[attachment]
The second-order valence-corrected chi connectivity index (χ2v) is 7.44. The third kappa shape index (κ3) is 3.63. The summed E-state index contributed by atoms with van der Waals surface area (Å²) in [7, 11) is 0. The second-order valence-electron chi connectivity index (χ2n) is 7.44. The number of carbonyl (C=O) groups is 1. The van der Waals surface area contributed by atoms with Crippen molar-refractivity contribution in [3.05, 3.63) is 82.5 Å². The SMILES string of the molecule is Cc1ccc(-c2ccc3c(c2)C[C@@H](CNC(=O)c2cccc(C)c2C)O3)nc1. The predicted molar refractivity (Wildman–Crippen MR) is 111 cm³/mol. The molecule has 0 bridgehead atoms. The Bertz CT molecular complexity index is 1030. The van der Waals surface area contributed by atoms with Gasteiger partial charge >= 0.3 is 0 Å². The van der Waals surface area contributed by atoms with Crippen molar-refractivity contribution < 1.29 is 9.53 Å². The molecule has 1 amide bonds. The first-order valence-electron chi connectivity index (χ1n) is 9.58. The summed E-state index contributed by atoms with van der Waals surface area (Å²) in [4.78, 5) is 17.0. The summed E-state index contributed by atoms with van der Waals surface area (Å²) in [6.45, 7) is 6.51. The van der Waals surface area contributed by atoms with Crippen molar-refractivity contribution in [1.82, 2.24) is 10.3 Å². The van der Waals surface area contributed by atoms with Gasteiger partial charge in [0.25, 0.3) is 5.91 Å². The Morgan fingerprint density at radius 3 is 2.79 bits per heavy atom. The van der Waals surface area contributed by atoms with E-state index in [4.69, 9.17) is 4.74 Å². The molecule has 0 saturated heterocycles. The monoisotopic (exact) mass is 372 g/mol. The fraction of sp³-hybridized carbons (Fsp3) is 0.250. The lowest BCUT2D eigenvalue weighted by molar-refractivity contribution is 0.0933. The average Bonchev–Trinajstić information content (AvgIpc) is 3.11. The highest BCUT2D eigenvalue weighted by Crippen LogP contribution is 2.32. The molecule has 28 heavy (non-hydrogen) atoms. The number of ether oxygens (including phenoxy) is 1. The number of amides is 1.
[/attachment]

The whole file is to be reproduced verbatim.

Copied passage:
The second-order valence-corrected chi connectivity index (χ2v) is 7.44. The third kappa shape index (κ3) is 3.63. The summed E-state index contributed by atoms with van der Waals surface area (Å²) in [7, 11) is 0. The second-order valence-electron chi connectivity index (χ2n) is 7.44. The number of carbonyl (C=O) groups is 1. The van der Waals surface area contributed by atoms with Crippen molar-refractivity contribution in [3.05, 3.63) is 82.5 Å². The SMILES string of the molecule is Cc1ccc(-c2ccc3c(c2)C[C@@H](CNC(=O)c2cccc(C)c2C)O3)nc1. The predicted molar refractivity (Wildman–Crippen MR) is 111 cm³/mol. The molecule has 0 bridgehead atoms. The Bertz CT molecular complexity index is 1030. The van der Waals surface area contributed by atoms with Gasteiger partial charge >= 0.3 is 0 Å². The van der Waals surface area contributed by atoms with Crippen molar-refractivity contribution < 1.29 is 9.53 Å². The molecule has 1 amide bonds. The first-order valence-electron chi connectivity index (χ1n) is 9.58. The summed E-state index contributed by atoms with van der Waals surface area (Å²) in [4.78, 5) is 17.0. The summed E-state index contributed by atoms with van der Waals surface area (Å²) in [6.45, 7) is 6.51. The van der Waals surface area contributed by atoms with Crippen molar-refractivity contribution in [1.82, 2.24) is 10.3 Å². The van der Waals surface area contributed by atoms with Gasteiger partial charge in [0.25, 0.3) is 5.91 Å². The Morgan fingerprint density at radius 3 is 2.79 bits per heavy atom. The van der Waals surface area contributed by atoms with E-state index in [4.69, 9.17) is 4.74 Å². The molecule has 0 saturated heterocycles. The monoisotopic (exact) mass is 372 g/mol. The fraction of sp³-hybridized carbons (Fsp3) is 0.250. The lowest BCUT2D eigenvalue weighted by molar-refractivity contribution is 0.0933. The average Bonchev–Trinajstić information content (AvgIpc) is 3.11. The highest BCUT2D eigenvalue weighted by Crippen LogP contribution is 2.32. The molecule has 28 heavy (non-hydrogen) atoms. The number of ether oxygens (including phenoxy) is 1. The number of amides is 1.